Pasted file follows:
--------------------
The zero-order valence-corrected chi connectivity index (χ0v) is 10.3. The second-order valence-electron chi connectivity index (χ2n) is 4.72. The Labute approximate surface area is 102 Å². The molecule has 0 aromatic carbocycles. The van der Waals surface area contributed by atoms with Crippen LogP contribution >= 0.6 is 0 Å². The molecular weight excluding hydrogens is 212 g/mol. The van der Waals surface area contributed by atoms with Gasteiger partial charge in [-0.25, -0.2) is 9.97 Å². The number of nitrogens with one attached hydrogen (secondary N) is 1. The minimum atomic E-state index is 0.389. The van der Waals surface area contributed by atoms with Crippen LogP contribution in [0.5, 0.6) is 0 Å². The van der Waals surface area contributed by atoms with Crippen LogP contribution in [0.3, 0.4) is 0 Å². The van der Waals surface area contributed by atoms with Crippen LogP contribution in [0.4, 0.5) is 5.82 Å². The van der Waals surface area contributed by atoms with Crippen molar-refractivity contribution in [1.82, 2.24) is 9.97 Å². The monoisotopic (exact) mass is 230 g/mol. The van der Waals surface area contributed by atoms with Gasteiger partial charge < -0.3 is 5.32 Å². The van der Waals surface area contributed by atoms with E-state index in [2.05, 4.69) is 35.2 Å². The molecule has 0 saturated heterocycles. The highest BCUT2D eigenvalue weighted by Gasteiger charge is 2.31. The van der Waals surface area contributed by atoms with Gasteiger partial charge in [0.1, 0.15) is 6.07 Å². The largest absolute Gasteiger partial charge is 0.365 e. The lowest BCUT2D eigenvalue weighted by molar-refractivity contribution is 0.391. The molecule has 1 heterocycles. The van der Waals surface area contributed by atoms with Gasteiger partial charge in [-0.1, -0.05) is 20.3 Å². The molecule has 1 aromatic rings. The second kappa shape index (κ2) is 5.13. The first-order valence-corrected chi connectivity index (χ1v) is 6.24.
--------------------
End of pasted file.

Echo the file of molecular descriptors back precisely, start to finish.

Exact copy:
The zero-order valence-corrected chi connectivity index (χ0v) is 10.3. The second-order valence-electron chi connectivity index (χ2n) is 4.72. The Labute approximate surface area is 102 Å². The molecule has 0 aromatic carbocycles. The van der Waals surface area contributed by atoms with Crippen LogP contribution >= 0.6 is 0 Å². The molecular weight excluding hydrogens is 212 g/mol. The van der Waals surface area contributed by atoms with Gasteiger partial charge in [-0.25, -0.2) is 9.97 Å². The number of nitrogens with one attached hydrogen (secondary N) is 1. The minimum atomic E-state index is 0.389. The van der Waals surface area contributed by atoms with Crippen LogP contribution in [0.5, 0.6) is 0 Å². The van der Waals surface area contributed by atoms with Crippen LogP contribution in [0.3, 0.4) is 0 Å². The van der Waals surface area contributed by atoms with Crippen LogP contribution in [0.4, 0.5) is 5.82 Å². The van der Waals surface area contributed by atoms with Crippen molar-refractivity contribution in [1.82, 2.24) is 9.97 Å². The monoisotopic (exact) mass is 230 g/mol. The van der Waals surface area contributed by atoms with Gasteiger partial charge < -0.3 is 5.32 Å². The van der Waals surface area contributed by atoms with E-state index in [2.05, 4.69) is 35.2 Å². The molecule has 0 saturated heterocycles. The highest BCUT2D eigenvalue weighted by Gasteiger charge is 2.31. The van der Waals surface area contributed by atoms with Gasteiger partial charge in [0.1, 0.15) is 6.07 Å². The largest absolute Gasteiger partial charge is 0.365 e. The lowest BCUT2D eigenvalue weighted by molar-refractivity contribution is 0.391. The molecule has 1 heterocycles. The van der Waals surface area contributed by atoms with Gasteiger partial charge in [-0.1, -0.05) is 20.3 Å². The molecule has 1 aromatic rings. The second kappa shape index (κ2) is 5.13. The first-order valence-corrected chi connectivity index (χ1v) is 6.24.